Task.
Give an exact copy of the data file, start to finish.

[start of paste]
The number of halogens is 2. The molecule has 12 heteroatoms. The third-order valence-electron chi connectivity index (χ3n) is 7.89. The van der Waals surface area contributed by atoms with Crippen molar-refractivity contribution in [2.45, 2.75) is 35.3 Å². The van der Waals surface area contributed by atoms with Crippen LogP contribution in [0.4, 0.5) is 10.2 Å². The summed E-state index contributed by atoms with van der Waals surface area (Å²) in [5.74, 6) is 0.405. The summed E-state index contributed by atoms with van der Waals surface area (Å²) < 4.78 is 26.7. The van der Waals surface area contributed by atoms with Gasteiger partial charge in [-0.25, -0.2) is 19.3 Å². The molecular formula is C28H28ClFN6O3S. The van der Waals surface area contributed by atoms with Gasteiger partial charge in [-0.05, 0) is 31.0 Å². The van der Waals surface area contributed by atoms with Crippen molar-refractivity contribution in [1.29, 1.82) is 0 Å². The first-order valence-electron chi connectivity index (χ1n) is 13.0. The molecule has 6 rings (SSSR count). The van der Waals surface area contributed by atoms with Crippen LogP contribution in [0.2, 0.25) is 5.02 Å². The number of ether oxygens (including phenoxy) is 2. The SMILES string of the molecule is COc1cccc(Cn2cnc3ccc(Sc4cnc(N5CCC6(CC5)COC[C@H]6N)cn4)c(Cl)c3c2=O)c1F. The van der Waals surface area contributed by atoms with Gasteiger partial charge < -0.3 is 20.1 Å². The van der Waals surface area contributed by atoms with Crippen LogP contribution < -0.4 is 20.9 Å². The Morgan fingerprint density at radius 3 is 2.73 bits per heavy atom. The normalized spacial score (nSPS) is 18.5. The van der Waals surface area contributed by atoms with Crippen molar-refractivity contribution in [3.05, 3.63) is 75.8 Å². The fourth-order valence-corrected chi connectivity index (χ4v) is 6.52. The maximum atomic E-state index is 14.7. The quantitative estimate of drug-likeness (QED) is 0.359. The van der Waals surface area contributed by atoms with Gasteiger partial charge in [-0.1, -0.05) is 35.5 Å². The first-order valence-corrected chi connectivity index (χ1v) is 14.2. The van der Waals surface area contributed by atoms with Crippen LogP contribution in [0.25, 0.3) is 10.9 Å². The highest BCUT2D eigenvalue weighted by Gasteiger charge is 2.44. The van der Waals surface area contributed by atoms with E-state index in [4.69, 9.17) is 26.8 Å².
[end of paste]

The number of halogens is 2. The molecule has 12 heteroatoms. The third-order valence-electron chi connectivity index (χ3n) is 7.89. The van der Waals surface area contributed by atoms with Crippen molar-refractivity contribution in [2.45, 2.75) is 35.3 Å². The van der Waals surface area contributed by atoms with Crippen LogP contribution in [0.4, 0.5) is 10.2 Å². The summed E-state index contributed by atoms with van der Waals surface area (Å²) in [5.74, 6) is 0.405. The summed E-state index contributed by atoms with van der Waals surface area (Å²) < 4.78 is 26.7. The van der Waals surface area contributed by atoms with Gasteiger partial charge in [-0.25, -0.2) is 19.3 Å². The molecular formula is C28H28ClFN6O3S. The van der Waals surface area contributed by atoms with Gasteiger partial charge in [-0.05, 0) is 31.0 Å². The van der Waals surface area contributed by atoms with Crippen molar-refractivity contribution in [1.29, 1.82) is 0 Å². The first-order valence-electron chi connectivity index (χ1n) is 13.0. The molecule has 6 rings (SSSR count). The van der Waals surface area contributed by atoms with Crippen LogP contribution in [0.2, 0.25) is 5.02 Å². The number of ether oxygens (including phenoxy) is 2. The SMILES string of the molecule is COc1cccc(Cn2cnc3ccc(Sc4cnc(N5CCC6(CC5)COC[C@H]6N)cn4)c(Cl)c3c2=O)c1F. The van der Waals surface area contributed by atoms with Gasteiger partial charge < -0.3 is 20.1 Å². The van der Waals surface area contributed by atoms with Crippen LogP contribution < -0.4 is 20.9 Å². The Morgan fingerprint density at radius 3 is 2.73 bits per heavy atom. The normalized spacial score (nSPS) is 18.5. The van der Waals surface area contributed by atoms with Crippen molar-refractivity contribution in [3.05, 3.63) is 75.8 Å². The fourth-order valence-corrected chi connectivity index (χ4v) is 6.52. The maximum atomic E-state index is 14.7. The quantitative estimate of drug-likeness (QED) is 0.359. The van der Waals surface area contributed by atoms with Gasteiger partial charge in [-0.1, -0.05) is 35.5 Å². The first-order valence-corrected chi connectivity index (χ1v) is 14.2. The van der Waals surface area contributed by atoms with Crippen LogP contribution in [0.25, 0.3) is 10.9 Å². The highest BCUT2D eigenvalue weighted by Gasteiger charge is 2.44. The van der Waals surface area contributed by atoms with E-state index in [4.69, 9.17) is 26.8 Å².